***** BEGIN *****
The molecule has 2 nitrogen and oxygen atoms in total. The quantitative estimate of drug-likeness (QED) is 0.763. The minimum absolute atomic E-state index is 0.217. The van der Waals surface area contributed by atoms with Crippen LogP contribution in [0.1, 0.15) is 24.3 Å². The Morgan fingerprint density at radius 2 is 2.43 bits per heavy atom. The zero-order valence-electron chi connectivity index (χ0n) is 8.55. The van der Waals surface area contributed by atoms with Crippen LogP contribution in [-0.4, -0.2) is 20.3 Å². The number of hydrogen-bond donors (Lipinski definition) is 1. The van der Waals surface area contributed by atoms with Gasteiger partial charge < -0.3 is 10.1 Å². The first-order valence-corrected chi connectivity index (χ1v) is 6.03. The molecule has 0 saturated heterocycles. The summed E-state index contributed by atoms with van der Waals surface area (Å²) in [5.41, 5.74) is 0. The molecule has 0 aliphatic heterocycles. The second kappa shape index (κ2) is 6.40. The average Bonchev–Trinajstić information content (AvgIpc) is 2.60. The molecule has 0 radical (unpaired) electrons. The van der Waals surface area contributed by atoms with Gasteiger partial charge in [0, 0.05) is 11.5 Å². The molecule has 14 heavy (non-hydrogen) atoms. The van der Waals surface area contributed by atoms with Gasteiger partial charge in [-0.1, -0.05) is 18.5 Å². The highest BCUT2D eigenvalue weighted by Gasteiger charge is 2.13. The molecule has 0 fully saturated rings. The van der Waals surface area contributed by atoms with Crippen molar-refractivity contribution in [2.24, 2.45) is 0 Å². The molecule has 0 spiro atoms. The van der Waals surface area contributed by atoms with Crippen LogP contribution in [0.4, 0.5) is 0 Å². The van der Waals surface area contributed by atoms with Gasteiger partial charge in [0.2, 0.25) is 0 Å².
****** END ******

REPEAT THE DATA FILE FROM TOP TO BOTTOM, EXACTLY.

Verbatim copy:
The molecule has 2 nitrogen and oxygen atoms in total. The quantitative estimate of drug-likeness (QED) is 0.763. The minimum absolute atomic E-state index is 0.217. The van der Waals surface area contributed by atoms with Crippen LogP contribution in [0.1, 0.15) is 24.3 Å². The Morgan fingerprint density at radius 2 is 2.43 bits per heavy atom. The zero-order valence-electron chi connectivity index (χ0n) is 8.55. The van der Waals surface area contributed by atoms with Crippen LogP contribution in [-0.4, -0.2) is 20.3 Å². The number of hydrogen-bond donors (Lipinski definition) is 1. The van der Waals surface area contributed by atoms with Gasteiger partial charge < -0.3 is 10.1 Å². The first-order valence-corrected chi connectivity index (χ1v) is 6.03. The molecule has 0 saturated heterocycles. The summed E-state index contributed by atoms with van der Waals surface area (Å²) in [5.41, 5.74) is 0. The molecule has 0 aliphatic heterocycles. The second kappa shape index (κ2) is 6.40. The average Bonchev–Trinajstić information content (AvgIpc) is 2.60. The molecule has 0 radical (unpaired) electrons. The van der Waals surface area contributed by atoms with Gasteiger partial charge in [0, 0.05) is 11.5 Å². The molecule has 14 heavy (non-hydrogen) atoms. The van der Waals surface area contributed by atoms with Gasteiger partial charge in [-0.1, -0.05) is 18.5 Å². The highest BCUT2D eigenvalue weighted by Gasteiger charge is 2.13. The molecule has 0 fully saturated rings. The van der Waals surface area contributed by atoms with Crippen molar-refractivity contribution in [2.24, 2.45) is 0 Å². The molecule has 0 spiro atoms. The van der Waals surface area contributed by atoms with Crippen LogP contribution in [0.4, 0.5) is 0 Å². The van der Waals surface area contributed by atoms with Gasteiger partial charge in [0.2, 0.25) is 0 Å².